It could have been found that the defendant, through one Stybel, who, as the auditor found, acted for it, agreed orally with the plaintiff that he was to represent it as its exclusive agent; that his employment was to be permanent; and that he was to receive a commission of two per cent on all sales made. The defendant concedes that, from the plaintiff's own testimony, he had a contract of permanent employment, although it questions whether it was binding, as hereinafter appears. It is apparent that such a contract is materially different from that upon which the plaintiff declared. If, however, the contract was broken by the defendant, as could have been found, the plaintiff could sue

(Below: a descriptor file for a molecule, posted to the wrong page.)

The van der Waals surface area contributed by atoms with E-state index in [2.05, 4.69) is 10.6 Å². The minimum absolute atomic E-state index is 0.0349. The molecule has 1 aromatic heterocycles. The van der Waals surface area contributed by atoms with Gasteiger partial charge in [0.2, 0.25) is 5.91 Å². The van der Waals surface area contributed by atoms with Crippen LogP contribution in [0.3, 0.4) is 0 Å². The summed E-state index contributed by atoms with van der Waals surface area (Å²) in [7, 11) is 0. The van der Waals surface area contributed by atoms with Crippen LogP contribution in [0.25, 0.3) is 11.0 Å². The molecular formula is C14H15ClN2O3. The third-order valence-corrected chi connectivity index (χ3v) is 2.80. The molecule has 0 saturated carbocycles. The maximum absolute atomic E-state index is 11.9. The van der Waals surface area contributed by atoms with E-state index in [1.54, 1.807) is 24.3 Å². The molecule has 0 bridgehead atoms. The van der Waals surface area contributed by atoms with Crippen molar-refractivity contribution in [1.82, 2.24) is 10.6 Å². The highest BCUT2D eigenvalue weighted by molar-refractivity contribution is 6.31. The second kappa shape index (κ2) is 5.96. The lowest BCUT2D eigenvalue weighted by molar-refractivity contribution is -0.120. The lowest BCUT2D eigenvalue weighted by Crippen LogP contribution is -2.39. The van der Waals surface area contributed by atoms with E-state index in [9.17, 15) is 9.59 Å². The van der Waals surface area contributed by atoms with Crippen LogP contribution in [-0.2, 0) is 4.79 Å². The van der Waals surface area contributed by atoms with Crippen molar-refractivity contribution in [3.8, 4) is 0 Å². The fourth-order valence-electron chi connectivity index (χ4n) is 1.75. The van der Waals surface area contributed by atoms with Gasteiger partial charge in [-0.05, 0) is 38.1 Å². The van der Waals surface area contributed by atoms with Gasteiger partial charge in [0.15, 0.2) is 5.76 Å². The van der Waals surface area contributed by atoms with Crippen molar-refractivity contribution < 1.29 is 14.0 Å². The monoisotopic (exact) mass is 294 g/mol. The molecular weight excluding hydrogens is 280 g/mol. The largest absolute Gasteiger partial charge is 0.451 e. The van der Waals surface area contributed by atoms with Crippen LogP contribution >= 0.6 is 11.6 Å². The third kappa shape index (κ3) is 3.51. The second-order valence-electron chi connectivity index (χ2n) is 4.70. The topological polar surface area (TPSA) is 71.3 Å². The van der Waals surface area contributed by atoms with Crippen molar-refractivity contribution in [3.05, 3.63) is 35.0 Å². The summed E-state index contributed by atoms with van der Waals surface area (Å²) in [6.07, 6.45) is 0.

on an account annexed to recover for the value of his services. Fitzgerald v. Allen, 128 Mass. 232 . Dalton v. American Ammonia Co. 236 Mass. 105 , 108. See Dixon v. Lamson, 242 Mass. 129 , 137. Moreover, if a plaintiff fails to establish the special contract declared on, he may recover on an account annexed, if the evidence warrants it. Manilla v. Houghton, 154 Mass. 465 , 467. Humes v. Barron, 263 Mass. 583 , 584. See Greene v. Boston Safe Deposit & Trust Co. 255 Mass. 519 , 523. The matter of variance will be considered hereinafter.